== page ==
There could certainly be caching of local maps to help out the user. Siri knows your location and could ‘intelligently’ know what to cache.

        But expecting much more that a local map isn’t realistic. Map databases are ginormous. It’s not realistic for them to have even fair capabilities offline…

        Unless Apple provides the ability to do what you did with Google Maps: Choose what you want to download for offline access. YES, that’s a great idea. Yes, you need the drive space for it.

        1. Not counting Asia, but yes, including Russia, Here(tm) Maps occupy 20 GB on my SD. They do get updated OTA.

          So on my 128GB SD I have my 45GB Music library and Maps, as well as photos, leaving RAM free. SD is plenty fast enough for this, except maybe photos eventually. But you can move them there.

        2. One option which would require much less storage would be to cache offline maps for a designated local area as a default. There should also be a quick and easy way to change the default location. That would be useful when you are visiting another city. When you establish a route, then the maps for that route, both overview and detailed, should be automatically cached along with useful information, such as gas stations, food, and accommodations. It should be possible to store favorite routes along with cached map data, as well.

          1. A variation of what I already said:
            One option which would require much less storage would be to cache offline maps for a designated local area as a default.

            I suppose making it the default would be useful for the non-techies. It’s there, it just works, locally.

            Yes, I like the idea of detecting the user’s interests and intents (without sharing them with vile marketing interests) by auto-caching maps of where the user intends to go or is thinking about going. Good one!

            You should be on the Apple Maps team.

  3. I want to use Siri but it is pretty weak.

    Cool idea but it just doesn’t get the job done.

    Don’t you have the engineers that can get the job done after ALL THESE YEARS?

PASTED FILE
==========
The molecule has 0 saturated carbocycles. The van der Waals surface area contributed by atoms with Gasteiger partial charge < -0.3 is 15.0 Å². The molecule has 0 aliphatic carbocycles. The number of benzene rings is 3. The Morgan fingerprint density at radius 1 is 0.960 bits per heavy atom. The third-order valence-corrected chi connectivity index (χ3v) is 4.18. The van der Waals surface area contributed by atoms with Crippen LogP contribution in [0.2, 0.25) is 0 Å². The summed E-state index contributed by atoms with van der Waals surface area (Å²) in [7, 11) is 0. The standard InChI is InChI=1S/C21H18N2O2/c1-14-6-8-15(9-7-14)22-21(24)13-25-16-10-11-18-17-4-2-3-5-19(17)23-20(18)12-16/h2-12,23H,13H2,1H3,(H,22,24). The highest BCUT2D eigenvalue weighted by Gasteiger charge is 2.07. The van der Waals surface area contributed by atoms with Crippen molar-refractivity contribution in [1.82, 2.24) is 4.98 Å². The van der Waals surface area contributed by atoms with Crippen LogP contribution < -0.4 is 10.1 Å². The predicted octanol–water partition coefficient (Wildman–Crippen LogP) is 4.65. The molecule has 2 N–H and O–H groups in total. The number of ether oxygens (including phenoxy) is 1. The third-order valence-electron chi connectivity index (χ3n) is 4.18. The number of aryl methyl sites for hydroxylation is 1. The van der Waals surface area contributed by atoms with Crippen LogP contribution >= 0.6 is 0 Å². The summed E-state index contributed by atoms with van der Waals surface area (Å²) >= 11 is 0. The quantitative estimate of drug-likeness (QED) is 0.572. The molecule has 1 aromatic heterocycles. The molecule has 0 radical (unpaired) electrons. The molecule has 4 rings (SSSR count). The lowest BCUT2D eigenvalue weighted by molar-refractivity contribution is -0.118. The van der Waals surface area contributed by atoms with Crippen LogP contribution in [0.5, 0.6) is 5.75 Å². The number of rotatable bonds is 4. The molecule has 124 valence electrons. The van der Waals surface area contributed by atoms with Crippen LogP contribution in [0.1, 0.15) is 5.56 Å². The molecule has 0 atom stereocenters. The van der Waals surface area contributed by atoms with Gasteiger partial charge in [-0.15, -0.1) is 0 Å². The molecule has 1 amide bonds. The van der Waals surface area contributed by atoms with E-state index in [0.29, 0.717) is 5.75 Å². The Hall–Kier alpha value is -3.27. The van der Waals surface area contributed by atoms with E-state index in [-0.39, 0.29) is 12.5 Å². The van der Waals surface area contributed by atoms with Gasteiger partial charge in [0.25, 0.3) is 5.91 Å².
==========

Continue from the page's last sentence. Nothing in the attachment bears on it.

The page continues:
4. It’s not the “main and only means of audio playback control.” What’s that in your pocket or on your wrist? Exactly, your iPhone or Apple Watch. Not very hard to reach in and push the volume button on the iPhone is it? Sure, in a pinch you can activate Siri through your AirPods and accomplish the same, but that definitely would not be my “main” form of control …

    1. It should be. Obviously she meant the only form of control on the device itself. AirPods are part of Apple’s mobile-first strategy. I don’t want to have to fiddle around with my phone or watch when walking down the street. It’s a first step, but I know Siri will improve. Been using my AirPods for 4 days now.

  5. Sorry but Siri isn’t good enough to be usable. Seems not to be developed further just like mac pro, imac, apple tv, time capsule, pro apps etc
    Really tried Siri outbut switched off as it is too frustrating. I do use google search which just works 99% of the time.
    Siri has great potential but Apple doesn’t get it and is over run by competitors with better products and faster time to market.

    1. Siri is almost useless. I don’t even bother trying it much anymore because is too frustrating. Even autocorrect is often terrible. I was trying to dictate a note that had the word windows in it and it capitalized Windows just like it did here, as if I were referring to MS Windows. In my note the context was clearly referring to an actual window.

  6. Why is Siri so bad? I thought it was because it WAS working partially offline. Google, Alexa and Cortana are years ahead in voice and context recognition. It doesn’t seem that Siri has improved since the iPhone 4S came out. Like all things Apple these days, progress died with Steve Jobs.